Taming Fluorine: New Nanomaterials for Drug Synthesis

To develop new drugs, medicinal chemists synthesize large organic molecules. They custom-build these molecules using smaller chemical building blocks in a multistep process that entails a series of intermediate reactions. Despite decades of reaction development, however, medicinal chemists still face fundamental barriers. For example, adding fluorine to a target molecule can improve its therapeutic potential but actually making that addition is often difficult to achieve. Fluorine bonds are stable in large molecules, but when chemists integrate fluorine into the smaller building blocks necessary for organic synthesis, the resulting reagents tend to be gaseous, toxic, corrosive, or volatile.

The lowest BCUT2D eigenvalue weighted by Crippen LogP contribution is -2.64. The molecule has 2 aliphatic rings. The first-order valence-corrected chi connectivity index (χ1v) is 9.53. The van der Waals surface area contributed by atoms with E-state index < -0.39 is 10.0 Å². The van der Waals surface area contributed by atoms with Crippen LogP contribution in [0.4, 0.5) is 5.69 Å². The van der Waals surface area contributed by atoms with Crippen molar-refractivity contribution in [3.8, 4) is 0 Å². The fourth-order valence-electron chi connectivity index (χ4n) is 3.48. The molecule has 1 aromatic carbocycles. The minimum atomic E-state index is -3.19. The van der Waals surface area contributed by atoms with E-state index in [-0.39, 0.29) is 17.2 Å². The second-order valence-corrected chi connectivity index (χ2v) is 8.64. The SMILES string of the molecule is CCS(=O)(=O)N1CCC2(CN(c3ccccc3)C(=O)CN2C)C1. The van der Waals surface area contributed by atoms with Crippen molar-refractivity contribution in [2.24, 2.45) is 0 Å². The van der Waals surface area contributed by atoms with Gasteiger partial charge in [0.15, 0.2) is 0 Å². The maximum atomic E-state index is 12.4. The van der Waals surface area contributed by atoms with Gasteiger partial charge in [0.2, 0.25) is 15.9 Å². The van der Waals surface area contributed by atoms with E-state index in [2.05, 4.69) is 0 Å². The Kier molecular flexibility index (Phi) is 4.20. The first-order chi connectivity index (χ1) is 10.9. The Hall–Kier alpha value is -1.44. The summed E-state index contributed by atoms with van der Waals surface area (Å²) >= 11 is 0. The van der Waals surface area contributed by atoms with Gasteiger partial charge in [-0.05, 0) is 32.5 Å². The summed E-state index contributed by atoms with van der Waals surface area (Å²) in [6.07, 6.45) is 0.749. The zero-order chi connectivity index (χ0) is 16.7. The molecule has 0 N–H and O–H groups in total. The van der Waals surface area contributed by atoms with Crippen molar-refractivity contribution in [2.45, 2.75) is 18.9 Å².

Borrowing from materials science, Phillip J. Milner, Chemistry and Chemical Biology, is developing metal-organic frameworks—a class of porous, crystalline nanomaterials—that can stabilize volatile fluorine-containing reagents. In some cases, the nanomaterials will hold volatile molecules in vessel-like nanostructures that release the stored reagent in a controlled manner. In others, the nanomaterials will serve as crucibles, facilitating new chemical transformations within their pores. To name one possibility, sequestering a gaseous, fluorine-containing reagent in a metal-organic framework might allow chemists to handle it safely as a powder.

This research aims to open up new avenues in the synthesis of biologically active molecules and, more broadly, to demonstrate the unrealized potential of porous nanomaterials in medicine and human health. By taming the reactivity of fluorinated building blocks, this research could enable the preparation of previously inaccessible fluorinated compounds and their evaluation as next-generation medicines.

NIH Award Number: 1R35GM138165-01

Cornell Researchers

Funding Received

$1.9 Million spanning 5 years